Sediment-laden water is just water from glacial rivers that ends up in the ocean, causing the appearance (and speculation) that there are two separate oceans meeting up. Kind of like if one ocean asked another ocean to get some coffee, and then someone took a picture of it and sent the internet into a frenzy of gossip.
Gossip about oceans getting coffee aside, Bruland explained that in the summer, glacier rivers erode away the mountains and create a material known as "glacier flour" that is carried out into the water.
I know, Bill, IT'S MIND BLOWING. According to Bruland, when these glacial rivers empty into the larger body of water ”” the ocean ”” they're picked up by the water's currents. Then, they move east to west circulating, as they did in the Gulf of Alaska, creating the myth that the "oceans" never mix.
One of the major reasons why the Gulf of Alaska appears as if there are two separate oceans meeting is iron, which is found in the sediment-laden glacier water. The iron then goes to areas in the Gulf of Alaska that are deprived of the chemical.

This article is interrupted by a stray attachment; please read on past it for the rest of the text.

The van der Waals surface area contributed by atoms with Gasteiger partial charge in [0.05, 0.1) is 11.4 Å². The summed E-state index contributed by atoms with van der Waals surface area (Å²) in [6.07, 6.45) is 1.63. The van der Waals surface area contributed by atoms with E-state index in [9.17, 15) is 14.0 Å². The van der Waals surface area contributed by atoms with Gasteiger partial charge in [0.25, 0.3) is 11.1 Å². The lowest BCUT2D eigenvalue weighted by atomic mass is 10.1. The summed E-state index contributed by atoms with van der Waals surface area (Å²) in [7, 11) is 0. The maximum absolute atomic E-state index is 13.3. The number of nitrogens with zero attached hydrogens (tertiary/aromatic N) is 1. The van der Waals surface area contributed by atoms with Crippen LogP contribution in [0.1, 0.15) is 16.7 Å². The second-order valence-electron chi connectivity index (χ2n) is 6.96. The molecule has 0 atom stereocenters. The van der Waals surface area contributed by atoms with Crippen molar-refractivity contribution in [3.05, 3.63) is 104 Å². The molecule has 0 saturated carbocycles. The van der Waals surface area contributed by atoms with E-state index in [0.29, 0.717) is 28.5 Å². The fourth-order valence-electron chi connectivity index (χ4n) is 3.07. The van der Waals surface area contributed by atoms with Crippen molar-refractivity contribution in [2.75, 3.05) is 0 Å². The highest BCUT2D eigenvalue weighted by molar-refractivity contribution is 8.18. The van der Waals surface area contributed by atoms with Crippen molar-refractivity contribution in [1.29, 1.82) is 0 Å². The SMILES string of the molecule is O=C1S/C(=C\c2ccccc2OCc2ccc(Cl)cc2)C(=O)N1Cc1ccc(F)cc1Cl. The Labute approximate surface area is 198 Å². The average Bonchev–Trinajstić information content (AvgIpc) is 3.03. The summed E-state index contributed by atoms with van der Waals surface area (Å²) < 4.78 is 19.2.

Bruland explained that his photo shows the water from the sediment rivers pouring out and hitting the general ocean water. As for the belief that these two bodies of water will never mix? A big, resounding FALSE.
The two bodies of water are totally going to mix, although there are moments when you can look at the gulf and see the very clear gradients, as depicted in Bruland's photo. The border is never consistent, either. It will change and move with the water.